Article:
Labor Day

September 3, 2010 by staff 

Labor Day, The financial crisis committee of inquiry of the books asked Bernanke on Thursday or scholarly articles recommended reading abut the financial crisis and its consequences. The Fed chief gave four suggestions and said he would return to the committee with ideas.

Bernanke Here is four suggestions:

1. Academic work of Yale economist Gary Gorton, “The Panic of 2007,” about the attraction of new commercial paper market in the summer of 2007 and the way they had all the characteristics of a traditional bank run, except that was occurring in the “shadow” banking sector and investment banks off-balance sheet vehicles. Gorton paper was presented at the 2008 Jackson Hole Economic Summit in August, which is annoying. Next month’s events made the panic of 2007 was more like a picnic. Gorton’s document is 132 pages and can be read here.

Markus Brunnermeier Princeton economist not has one, but two shout-outs from Bernanke. The Fed chief recommended a couple of article Brunnermeier looking for the causes of the crisis and a possible cure.

2. The first document is titled “Deciphering the 2007-08 Liquidity and Credit Crunch” and was published in the Journal of Economic Perspectives in 2009. The 77-pager is a broad view of how the mortgage crisis became a calamity in the whole financial system as a whole. In his testimony, Bernanke noted that the document is about the problems in the market “repo” as particularly noteworthy. Here is the paper.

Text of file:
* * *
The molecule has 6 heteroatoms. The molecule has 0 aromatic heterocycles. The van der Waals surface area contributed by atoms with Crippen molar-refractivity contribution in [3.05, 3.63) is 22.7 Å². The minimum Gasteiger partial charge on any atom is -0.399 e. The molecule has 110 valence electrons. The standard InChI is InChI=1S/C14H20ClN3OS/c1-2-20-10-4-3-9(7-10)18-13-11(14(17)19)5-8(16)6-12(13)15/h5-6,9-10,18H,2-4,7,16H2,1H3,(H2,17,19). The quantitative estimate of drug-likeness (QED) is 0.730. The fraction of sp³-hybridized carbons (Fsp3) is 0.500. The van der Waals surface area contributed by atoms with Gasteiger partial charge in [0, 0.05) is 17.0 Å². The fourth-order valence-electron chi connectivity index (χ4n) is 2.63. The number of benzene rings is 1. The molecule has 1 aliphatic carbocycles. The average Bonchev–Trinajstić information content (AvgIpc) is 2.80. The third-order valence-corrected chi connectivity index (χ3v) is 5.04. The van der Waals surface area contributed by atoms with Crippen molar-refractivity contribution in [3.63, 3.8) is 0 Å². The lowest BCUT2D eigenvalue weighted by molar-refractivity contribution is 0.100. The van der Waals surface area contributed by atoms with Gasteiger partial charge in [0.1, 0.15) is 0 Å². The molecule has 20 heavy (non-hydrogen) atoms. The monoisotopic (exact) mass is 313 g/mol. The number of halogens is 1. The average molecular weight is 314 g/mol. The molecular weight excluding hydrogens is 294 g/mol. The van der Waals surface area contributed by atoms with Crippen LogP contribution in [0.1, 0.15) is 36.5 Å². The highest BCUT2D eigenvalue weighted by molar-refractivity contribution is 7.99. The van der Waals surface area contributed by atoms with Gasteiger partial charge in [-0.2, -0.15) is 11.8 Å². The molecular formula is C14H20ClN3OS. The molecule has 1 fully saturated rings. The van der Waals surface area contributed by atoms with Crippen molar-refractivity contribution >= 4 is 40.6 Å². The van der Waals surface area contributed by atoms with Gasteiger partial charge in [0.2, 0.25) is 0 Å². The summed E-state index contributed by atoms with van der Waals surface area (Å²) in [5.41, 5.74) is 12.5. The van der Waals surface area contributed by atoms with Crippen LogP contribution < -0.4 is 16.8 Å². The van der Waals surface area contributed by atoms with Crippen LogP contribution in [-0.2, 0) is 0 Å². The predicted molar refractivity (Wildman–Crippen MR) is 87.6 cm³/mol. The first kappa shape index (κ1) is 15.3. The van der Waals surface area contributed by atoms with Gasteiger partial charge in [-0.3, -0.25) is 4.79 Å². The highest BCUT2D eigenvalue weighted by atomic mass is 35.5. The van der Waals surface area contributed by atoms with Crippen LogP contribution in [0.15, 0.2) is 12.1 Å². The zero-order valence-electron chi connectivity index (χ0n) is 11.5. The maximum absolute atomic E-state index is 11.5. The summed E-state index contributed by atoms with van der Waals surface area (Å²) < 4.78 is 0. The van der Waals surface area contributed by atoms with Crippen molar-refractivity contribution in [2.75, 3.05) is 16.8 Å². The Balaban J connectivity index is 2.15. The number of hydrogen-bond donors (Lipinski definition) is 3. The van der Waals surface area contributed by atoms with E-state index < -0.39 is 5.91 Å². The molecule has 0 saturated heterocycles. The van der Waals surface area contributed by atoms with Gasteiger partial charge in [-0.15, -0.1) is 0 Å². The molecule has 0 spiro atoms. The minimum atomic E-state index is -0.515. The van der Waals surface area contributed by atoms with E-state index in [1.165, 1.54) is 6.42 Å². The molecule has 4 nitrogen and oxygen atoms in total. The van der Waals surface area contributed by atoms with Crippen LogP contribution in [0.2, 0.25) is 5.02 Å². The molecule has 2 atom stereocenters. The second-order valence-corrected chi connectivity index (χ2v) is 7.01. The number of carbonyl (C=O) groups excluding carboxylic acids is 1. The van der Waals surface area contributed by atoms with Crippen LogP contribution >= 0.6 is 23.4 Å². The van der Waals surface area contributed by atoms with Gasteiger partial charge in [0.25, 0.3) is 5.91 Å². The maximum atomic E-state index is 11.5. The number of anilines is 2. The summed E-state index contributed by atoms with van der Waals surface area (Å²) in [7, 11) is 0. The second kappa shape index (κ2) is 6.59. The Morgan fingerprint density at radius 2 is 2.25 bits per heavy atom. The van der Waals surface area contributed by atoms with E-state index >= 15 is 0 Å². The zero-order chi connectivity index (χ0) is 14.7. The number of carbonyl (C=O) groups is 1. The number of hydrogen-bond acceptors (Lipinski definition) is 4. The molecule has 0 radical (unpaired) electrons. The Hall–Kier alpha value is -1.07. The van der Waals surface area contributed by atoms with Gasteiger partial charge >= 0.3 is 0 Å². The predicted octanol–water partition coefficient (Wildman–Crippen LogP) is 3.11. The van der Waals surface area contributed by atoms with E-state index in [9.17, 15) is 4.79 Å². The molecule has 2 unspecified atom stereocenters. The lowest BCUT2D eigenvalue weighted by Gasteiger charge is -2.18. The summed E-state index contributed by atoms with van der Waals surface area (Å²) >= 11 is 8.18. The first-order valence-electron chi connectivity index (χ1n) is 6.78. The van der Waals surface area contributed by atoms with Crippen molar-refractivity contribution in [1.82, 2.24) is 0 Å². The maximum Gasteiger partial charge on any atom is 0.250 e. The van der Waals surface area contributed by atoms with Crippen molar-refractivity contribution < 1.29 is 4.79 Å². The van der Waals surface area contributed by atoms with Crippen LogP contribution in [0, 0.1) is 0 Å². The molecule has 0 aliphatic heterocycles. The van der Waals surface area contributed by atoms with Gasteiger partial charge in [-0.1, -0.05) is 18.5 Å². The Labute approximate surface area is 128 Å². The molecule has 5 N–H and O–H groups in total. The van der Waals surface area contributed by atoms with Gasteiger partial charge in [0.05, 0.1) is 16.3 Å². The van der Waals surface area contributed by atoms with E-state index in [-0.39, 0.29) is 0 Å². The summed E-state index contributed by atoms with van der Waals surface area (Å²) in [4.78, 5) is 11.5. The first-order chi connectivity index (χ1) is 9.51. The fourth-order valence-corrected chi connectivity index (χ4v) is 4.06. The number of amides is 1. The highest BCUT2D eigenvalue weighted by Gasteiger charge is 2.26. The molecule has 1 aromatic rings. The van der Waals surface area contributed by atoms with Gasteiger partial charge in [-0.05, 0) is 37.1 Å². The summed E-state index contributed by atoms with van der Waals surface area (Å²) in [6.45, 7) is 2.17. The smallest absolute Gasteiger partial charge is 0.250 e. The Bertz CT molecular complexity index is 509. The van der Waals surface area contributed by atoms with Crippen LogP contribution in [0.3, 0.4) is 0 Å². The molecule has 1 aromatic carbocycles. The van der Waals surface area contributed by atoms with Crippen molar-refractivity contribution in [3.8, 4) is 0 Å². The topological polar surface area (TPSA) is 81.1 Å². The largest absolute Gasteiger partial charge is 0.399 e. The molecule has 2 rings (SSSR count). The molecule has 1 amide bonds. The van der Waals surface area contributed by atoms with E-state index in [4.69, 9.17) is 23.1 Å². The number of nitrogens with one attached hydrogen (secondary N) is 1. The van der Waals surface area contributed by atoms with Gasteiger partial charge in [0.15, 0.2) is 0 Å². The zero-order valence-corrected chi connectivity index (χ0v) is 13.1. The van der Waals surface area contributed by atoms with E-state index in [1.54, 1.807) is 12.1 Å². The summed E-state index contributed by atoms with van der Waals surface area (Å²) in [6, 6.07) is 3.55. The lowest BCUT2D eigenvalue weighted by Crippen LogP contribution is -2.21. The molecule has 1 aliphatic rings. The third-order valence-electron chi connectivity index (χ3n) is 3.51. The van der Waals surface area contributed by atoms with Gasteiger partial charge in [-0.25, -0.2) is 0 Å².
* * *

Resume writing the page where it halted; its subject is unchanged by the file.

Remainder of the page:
3. Brunnermeier second document, which he wrote with a president of the New York Fed vice called Tobias Adrian, develops a measure of the systemic risks of a business. The paper currencies of COVAR term – a derivative of the famous “value at risk” used by individual banks to assess their financial risk. COVAR measures the risk of a bank for the entire financial system in times of stress.

4. For something a little lighter, Bernanke recommended “Lords of Finance,”the nonfiction book of 2009 by Liaquat Ahamed, who narrates the plight of the world’s major central banks which led to the Great Depression. The crisis then he asks one of those “gentlemen” Montagu Norman, head of the Bank of England to declare in 1931 that “the capitalist system throughout the civilized world will be affected in a year.” Bernanke’s recommendation is high praise considering that he is a Great Depression scholar.

In nearly every day, Bernanke can move markets in each sentence. But so far, “Lords of Finance”, has shot to the top of the charts. 2011 occupies in the list of Amazon’s bestseller.

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